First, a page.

But whenever they go for it, the White House promises to be ready. Politico’s Nancy Cook reported that the Treasury Department is “readying plans to drag the expected Democratic request for Trump’s past tax filings … into a legal quagmire of arcane legal arguments.” In other words, Mnuchin probably isn’t just going to happily hand over Trump’s taxes. A Treasury Department spokesperson did not return a request for comment on their plans.
In parallel, Republicans are also coming to Trump’s defense, trying to paint Democrats’ efforts as ones of extreme partisanship and arguing that seeking Trump’s tax returns is a breach of privacy. They previewed their arguments at a Ways and Means Committee hearing on tax law and legislation related to presidential tax returns at the start of the month.
“Every single American has a right to privacy and personal information contained in their tax return,” Rep. Mike Kelly (R-PA) argued in the hearing. He warned that releasing Trump’s returns would open a “Pandora’s box” for Congress to go after virtually anyone’s returns.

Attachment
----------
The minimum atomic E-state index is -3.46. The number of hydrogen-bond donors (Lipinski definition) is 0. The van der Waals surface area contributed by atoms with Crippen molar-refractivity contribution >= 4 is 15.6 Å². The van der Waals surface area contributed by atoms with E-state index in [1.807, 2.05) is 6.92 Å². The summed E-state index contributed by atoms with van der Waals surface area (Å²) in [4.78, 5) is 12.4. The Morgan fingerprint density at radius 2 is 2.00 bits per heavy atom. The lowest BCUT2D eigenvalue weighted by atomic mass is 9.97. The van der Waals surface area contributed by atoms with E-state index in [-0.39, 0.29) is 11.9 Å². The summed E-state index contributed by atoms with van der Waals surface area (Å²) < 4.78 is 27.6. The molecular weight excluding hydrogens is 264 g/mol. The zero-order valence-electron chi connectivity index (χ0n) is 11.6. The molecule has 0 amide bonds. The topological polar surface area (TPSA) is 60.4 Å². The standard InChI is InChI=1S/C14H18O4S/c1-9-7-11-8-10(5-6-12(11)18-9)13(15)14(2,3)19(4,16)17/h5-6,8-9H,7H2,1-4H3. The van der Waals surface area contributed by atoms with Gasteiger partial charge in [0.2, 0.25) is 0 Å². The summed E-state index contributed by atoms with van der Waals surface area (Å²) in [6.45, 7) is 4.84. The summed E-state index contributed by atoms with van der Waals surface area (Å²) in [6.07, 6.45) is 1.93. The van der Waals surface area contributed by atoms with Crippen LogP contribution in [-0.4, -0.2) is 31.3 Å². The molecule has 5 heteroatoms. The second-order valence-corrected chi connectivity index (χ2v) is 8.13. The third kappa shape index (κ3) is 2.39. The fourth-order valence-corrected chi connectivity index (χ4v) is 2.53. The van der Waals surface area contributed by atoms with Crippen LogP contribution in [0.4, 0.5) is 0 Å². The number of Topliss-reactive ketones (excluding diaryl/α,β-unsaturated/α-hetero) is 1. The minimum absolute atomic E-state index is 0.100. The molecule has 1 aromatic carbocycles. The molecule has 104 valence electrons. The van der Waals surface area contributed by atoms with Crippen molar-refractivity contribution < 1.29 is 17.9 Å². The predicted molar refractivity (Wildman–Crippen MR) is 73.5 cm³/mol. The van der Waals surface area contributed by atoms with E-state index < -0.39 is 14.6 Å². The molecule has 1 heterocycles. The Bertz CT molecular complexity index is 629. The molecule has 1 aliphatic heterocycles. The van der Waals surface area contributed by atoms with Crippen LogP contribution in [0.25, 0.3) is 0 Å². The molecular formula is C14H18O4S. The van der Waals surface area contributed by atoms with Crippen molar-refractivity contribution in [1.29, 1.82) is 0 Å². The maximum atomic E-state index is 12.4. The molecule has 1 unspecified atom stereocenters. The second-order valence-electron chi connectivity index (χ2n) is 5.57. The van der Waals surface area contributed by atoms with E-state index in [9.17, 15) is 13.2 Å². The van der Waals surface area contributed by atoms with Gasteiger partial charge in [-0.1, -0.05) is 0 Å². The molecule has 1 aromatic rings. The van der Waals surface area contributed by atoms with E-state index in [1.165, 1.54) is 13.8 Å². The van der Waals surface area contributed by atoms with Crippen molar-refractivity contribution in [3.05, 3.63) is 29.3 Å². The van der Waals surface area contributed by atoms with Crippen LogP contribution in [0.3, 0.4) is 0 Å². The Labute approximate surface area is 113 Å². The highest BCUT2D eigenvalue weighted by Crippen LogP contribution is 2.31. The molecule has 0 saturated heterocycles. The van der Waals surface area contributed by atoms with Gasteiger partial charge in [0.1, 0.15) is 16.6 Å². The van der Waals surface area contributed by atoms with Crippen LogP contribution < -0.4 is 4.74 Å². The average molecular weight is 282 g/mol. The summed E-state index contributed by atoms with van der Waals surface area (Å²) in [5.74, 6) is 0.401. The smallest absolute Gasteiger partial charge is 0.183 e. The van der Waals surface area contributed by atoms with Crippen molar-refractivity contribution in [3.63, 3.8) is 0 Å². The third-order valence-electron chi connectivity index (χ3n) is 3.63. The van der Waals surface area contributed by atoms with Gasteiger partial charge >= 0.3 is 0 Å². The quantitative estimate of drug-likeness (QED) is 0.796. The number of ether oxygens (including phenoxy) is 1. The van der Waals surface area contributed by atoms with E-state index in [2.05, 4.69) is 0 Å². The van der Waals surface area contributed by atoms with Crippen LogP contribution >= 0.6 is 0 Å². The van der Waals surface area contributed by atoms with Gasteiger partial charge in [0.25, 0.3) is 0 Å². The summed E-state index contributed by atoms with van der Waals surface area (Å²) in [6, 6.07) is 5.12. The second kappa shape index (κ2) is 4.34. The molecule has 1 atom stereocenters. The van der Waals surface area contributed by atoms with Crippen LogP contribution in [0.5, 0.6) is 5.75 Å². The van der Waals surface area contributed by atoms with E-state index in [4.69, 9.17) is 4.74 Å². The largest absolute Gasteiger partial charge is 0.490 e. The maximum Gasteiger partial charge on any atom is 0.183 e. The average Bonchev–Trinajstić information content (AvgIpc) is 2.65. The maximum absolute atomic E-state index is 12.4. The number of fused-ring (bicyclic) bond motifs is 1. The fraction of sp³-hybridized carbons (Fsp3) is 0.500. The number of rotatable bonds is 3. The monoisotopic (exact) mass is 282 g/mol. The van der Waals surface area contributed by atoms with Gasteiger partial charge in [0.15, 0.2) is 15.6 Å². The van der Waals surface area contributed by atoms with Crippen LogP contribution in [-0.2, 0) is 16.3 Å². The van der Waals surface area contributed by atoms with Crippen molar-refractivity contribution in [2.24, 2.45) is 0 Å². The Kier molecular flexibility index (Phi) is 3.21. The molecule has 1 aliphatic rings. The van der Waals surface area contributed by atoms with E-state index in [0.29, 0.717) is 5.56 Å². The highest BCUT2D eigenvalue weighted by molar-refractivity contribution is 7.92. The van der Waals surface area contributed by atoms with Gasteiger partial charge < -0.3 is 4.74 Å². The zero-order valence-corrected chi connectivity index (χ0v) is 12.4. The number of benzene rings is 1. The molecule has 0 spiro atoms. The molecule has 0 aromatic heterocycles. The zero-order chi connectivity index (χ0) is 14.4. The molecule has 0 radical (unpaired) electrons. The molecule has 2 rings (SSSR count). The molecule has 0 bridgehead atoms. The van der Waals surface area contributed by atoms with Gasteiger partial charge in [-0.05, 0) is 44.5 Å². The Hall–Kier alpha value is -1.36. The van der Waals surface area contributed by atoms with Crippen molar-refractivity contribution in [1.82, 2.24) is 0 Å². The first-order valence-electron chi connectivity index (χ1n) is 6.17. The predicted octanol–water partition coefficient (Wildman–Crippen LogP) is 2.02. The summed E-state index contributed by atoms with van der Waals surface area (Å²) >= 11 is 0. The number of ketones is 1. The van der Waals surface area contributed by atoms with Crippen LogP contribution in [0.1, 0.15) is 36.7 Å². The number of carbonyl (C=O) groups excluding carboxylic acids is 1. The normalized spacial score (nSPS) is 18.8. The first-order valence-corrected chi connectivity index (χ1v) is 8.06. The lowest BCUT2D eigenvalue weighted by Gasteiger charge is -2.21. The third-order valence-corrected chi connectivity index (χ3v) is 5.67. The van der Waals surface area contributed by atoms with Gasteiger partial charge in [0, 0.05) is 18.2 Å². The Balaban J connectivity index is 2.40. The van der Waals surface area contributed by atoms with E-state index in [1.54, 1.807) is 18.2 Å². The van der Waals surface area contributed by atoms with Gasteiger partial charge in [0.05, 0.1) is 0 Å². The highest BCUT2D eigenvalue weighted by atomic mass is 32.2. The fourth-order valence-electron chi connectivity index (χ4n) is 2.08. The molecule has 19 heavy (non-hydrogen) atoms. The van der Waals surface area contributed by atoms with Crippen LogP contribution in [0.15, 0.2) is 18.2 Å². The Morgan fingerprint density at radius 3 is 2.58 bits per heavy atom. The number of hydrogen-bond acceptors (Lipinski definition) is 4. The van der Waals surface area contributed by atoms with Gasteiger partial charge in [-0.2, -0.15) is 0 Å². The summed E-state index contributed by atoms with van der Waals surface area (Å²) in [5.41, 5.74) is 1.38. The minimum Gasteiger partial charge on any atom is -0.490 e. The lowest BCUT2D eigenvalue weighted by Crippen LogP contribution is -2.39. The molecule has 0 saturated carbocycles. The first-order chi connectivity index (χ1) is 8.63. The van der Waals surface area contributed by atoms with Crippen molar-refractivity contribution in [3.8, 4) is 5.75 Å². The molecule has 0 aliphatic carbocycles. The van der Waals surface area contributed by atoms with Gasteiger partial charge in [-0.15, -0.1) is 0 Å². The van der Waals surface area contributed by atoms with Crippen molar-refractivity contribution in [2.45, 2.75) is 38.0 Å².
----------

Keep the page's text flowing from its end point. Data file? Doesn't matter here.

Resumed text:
Steve Rosenthal, a senior fellow at the Tax Policy Center who testified at the hearing, said the slippery slope arguments Republicans employed are absurd. “This is so different. [Trump] oversees the entire executive branch. In my view, the whole request by the Ways and Means Committee ought to pursue their legislative oversight responsibility, part of the checks and balances of the Constitution,” he said.
There’s a debate over whether making Trump’s tax returns public is legal
Richard Nixon was the first president to normalize releasing his tax returns, when questions about his tax practices came to light as part of a lawsuit (completely unrelated to the Watergate break-in). He released his tax returns in December 1973 in an effort to quell suspicions, but that’s not what happened: The Joint Committee on Taxation found he owed about $475,000 to the government.
After Nixon resigned, presidents since started releasing their tax information as a matter of tradition. Trump, however, hasn’t released any — and he doesn’t have any plans to.
But even if Democrats get Trump’s tax returns, it’s legally questionable if they can make the information public.
Ken Kies, the managing director of the Federal Policy Group whom Republicans called to testify in the Ways and Means Committee hearing, testified that it would be a felony for a member of Congress or staff to publicly disclose tax returns, punishable for up to five years in prison. Others, however, disagreed.